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The Poppies’ Fragile Glory

by Adam Zagajewski

translated from the Polish by Clare Cavanagh

Asphalt melting in the sun beneath a bike’s thin wheel
and the cry of birds in roadside trees
(they held cherries, unripe and hard).
Can you forgive?
Perhaps wolves still lived in the black forests.
The grain was green, larks were laughing,
below them, the poppies’ fragile glory,
wooden churches, wayside shrines
with wildflowers drying into herbs,
water from a little spring smelled like a promise.
And finally the expedition’s goal—
a hill with a triangulated tower, transfixed
and tenderly observing the mild sky.
Can you forgive time for
this trick, this treachery?


Clare Cavanagh is Associate Professor of Slavic Languages at Northwestern University. She translated the works of Wislawa Symborska (with Stanislaw Baranczak) and Adam Zagajewski. Her book Poetry and Power: Russia, Poland and the West is forthcoming from Yale University Press. (2001)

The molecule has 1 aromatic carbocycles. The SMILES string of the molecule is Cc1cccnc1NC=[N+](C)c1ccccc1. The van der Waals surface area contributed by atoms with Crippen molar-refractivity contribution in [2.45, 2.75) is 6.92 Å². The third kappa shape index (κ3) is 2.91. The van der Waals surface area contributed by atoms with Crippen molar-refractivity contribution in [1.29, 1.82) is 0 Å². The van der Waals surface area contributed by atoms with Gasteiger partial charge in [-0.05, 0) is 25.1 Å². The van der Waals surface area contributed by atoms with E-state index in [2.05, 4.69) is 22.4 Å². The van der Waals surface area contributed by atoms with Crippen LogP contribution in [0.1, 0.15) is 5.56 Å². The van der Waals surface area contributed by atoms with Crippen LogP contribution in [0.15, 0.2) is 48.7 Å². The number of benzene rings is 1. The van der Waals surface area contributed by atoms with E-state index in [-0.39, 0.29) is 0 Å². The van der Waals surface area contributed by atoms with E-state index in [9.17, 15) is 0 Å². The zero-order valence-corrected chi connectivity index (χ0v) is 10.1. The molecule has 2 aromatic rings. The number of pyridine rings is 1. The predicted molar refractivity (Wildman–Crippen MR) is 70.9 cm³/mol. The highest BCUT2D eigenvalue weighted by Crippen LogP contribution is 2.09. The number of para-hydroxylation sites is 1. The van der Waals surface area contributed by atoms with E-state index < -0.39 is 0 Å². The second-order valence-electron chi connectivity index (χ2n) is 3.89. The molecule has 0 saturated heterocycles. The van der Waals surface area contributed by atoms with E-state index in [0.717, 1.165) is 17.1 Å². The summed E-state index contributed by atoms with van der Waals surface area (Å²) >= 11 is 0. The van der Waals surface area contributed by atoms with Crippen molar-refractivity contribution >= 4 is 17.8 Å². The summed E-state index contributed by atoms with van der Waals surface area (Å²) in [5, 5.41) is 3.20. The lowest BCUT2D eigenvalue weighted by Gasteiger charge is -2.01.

Adam Zagajewski has three collections of poetry in English translation: Tremor (1985), Canvas (1991), and Mysticism for Beginners (1998; co-tr. Clare Cavanagh). His prose in English includes Solidarity, Solitude: Essays (1990), Two Cities (1993), and, most recently, In the Beauty of the Other (2000), all with Farrar, Straus & Giroux. His Selected Poems (tr. Clare Cavanagh) is forthcoming in fall 2001, also from FSG. He divides his time between Paris, Krakow, and Houston, where he teaches creative writing at the University of Houston. (2001)

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